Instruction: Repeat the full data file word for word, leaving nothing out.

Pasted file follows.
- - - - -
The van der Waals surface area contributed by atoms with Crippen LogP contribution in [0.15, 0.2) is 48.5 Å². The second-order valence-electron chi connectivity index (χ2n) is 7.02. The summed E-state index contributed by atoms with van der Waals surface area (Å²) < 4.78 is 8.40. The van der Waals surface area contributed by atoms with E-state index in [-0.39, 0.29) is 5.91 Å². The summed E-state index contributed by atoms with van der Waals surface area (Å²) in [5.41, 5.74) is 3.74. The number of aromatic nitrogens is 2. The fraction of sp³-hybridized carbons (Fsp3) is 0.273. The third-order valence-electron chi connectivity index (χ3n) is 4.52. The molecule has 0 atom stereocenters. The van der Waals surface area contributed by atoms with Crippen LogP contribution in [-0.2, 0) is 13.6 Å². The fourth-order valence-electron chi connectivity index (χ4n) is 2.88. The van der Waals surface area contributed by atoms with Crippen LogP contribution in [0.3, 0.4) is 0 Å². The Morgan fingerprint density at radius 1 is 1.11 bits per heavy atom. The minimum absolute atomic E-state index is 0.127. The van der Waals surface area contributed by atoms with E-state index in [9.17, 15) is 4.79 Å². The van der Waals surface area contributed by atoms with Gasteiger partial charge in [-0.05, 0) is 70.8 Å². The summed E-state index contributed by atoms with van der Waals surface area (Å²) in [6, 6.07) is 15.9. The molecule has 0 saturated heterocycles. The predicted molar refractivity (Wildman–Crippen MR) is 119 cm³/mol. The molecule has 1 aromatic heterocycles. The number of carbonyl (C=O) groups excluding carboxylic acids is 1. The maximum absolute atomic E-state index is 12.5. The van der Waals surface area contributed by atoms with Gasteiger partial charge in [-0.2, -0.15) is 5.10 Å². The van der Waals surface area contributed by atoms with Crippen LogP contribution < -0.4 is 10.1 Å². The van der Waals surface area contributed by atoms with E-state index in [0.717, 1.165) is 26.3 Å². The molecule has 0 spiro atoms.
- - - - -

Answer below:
The van der Waals surface area contributed by atoms with Crippen LogP contribution in [0.15, 0.2) is 48.5 Å². The second-order valence-electron chi connectivity index (χ2n) is 7.02. The summed E-state index contributed by atoms with van der Waals surface area (Å²) < 4.78 is 8.40. The van der Waals surface area contributed by atoms with E-state index in [-0.39, 0.29) is 5.91 Å². The summed E-state index contributed by atoms with van der Waals surface area (Å²) in [5.41, 5.74) is 3.74. The number of aromatic nitrogens is 2. The fraction of sp³-hybridized carbons (Fsp3) is 0.273. The third-order valence-electron chi connectivity index (χ3n) is 4.52. The molecule has 0 atom stereocenters. The van der Waals surface area contributed by atoms with Crippen LogP contribution in [-0.2, 0) is 13.6 Å². The fourth-order valence-electron chi connectivity index (χ4n) is 2.88. The van der Waals surface area contributed by atoms with Crippen LogP contribution in [0.3, 0.4) is 0 Å². The Morgan fingerprint density at radius 1 is 1.11 bits per heavy atom. The minimum absolute atomic E-state index is 0.127. The van der Waals surface area contributed by atoms with E-state index in [9.17, 15) is 4.79 Å². The van der Waals surface area contributed by atoms with Gasteiger partial charge in [-0.05, 0) is 70.8 Å². The summed E-state index contributed by atoms with van der Waals surface area (Å²) in [6, 6.07) is 15.9. The molecule has 0 saturated heterocycles. The predicted molar refractivity (Wildman–Crippen MR) is 119 cm³/mol. The molecule has 1 aromatic heterocycles. The number of carbonyl (C=O) groups excluding carboxylic acids is 1. The maximum absolute atomic E-state index is 12.5. The van der Waals surface area contributed by atoms with Gasteiger partial charge in [-0.2, -0.15) is 5.10 Å². The van der Waals surface area contributed by atoms with Crippen LogP contribution < -0.4 is 10.1 Å². The van der Waals surface area contributed by atoms with E-state index in [0.717, 1.165) is 26.3 Å². The molecule has 0 spiro atoms.